Thursday, August 19, 2010

Police bosses ignored warning about rogue cop

As ever in Queensland, the rot starts at the top

ROGUE Whitsundays cop Benjamin Price assaulted his third victim despite having already been reported to senior officers by colleagues who witnessed an earlier attack.

Former officer in charge of Whitsunday police station Sergeant Russell Pike said that after Price assaulted tourist Renee Toms in the Airlie Beach watchhouse in January 2008, he and two junior officers filed a report of excessive force that amounted to serious misconduct against the then senior constable, and expected it to be investigated.

"In January 2008, I personally made recommendations that Price be withdrawn from active duty until the investigation was conducted," Mr Pike said. "The recommendations were ignored. The truth is the police service had full knowledge of Price's behaviour and failed to act on it."

Mr Pike and another officer from the Whitsunday police station quit the force in disgust at the height of an internal investigation two years ago into alleged brutality by Price.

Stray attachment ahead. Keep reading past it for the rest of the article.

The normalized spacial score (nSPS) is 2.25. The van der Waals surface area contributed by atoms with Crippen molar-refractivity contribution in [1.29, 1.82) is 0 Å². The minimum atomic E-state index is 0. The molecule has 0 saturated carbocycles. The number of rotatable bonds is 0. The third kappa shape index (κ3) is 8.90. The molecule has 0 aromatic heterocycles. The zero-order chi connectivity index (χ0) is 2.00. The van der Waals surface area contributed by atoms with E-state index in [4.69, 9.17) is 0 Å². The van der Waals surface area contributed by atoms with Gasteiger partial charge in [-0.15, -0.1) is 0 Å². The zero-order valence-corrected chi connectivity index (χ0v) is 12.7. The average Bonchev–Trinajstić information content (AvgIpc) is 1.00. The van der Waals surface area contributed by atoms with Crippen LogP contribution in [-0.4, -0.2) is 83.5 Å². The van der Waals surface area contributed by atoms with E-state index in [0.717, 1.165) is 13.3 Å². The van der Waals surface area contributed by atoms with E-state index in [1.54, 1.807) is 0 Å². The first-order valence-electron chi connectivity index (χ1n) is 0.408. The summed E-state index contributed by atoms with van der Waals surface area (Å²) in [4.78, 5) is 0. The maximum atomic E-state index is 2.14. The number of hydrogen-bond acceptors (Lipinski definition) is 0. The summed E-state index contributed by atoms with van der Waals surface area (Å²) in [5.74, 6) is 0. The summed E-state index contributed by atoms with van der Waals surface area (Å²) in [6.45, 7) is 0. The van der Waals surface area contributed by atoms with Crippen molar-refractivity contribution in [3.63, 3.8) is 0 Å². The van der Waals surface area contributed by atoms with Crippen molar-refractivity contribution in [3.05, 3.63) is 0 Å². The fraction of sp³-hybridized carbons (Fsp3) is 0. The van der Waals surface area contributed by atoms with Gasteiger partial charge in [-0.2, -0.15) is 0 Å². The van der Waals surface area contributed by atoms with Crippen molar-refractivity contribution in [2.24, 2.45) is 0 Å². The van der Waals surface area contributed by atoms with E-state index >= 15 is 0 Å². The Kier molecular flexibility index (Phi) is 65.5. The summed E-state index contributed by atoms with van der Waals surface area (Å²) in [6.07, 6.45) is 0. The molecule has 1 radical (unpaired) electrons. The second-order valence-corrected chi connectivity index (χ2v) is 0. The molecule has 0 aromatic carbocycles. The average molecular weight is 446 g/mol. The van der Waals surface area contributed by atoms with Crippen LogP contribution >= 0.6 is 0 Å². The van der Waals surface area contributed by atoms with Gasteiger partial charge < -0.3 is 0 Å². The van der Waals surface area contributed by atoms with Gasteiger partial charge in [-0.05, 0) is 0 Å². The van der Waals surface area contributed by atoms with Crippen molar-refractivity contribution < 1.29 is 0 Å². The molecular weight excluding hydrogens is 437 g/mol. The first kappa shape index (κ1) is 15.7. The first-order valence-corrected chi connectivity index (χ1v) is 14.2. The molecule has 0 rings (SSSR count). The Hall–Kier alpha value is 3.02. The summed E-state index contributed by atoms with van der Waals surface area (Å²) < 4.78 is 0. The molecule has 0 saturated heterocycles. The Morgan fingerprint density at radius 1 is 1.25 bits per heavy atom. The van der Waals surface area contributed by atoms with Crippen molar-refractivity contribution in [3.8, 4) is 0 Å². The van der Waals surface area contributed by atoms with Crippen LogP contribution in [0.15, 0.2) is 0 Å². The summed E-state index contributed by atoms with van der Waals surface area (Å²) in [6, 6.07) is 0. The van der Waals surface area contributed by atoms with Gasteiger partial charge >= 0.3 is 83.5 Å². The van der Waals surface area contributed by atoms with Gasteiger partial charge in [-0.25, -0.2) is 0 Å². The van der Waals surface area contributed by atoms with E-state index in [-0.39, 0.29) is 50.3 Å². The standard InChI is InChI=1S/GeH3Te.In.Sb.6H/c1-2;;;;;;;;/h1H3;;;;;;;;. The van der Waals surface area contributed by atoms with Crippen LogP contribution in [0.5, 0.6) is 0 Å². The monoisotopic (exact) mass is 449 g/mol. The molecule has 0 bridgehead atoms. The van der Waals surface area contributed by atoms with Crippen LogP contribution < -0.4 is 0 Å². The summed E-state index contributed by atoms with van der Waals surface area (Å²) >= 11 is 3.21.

Price, 33, a father-of-two, pleaded guilty in Bowen District Court on Monday to bashing three tourists while on duty in Airlie Beach. He is due to be sentenced in Townsville on October 8.

The assault on Toms, 23, was captured in graphic detail on security camera footage. Another video, from May 2008, shows three police looking on while Price punches and knees handcuffed Timothy Steele, 26, before jamming a fire hose into his mouth.

Queensland Police this week said that any officers who did not report the assaults might face disciplinary action. "Once the court process is finalised, consideration will be given in relation to discipline action against any current serving officers who were aware of Mr Price's actions and yet failed to report the misconduct," the QPS said.

But Mr Pike, 44, claimed the QPS was focusing unfairly on junior officers. "It is now all too easy to publicly threaten (officers) and spread innuendo," he said. "Entire reputations have been smeared and tarnished. A whole lot of police have been dragged through the coals, interrogated and investigated because of one rogue cop."

He said he did not want to play down the "brave act" of police whistleblower Constable Bree Sonter in coming forward after the Steele incident in May 2008.

He said police were assaulted in Airlie Beach but there was no culture of retaliation. "What more could we do? We reported it to our bosses, but we could hardly go over their heads."


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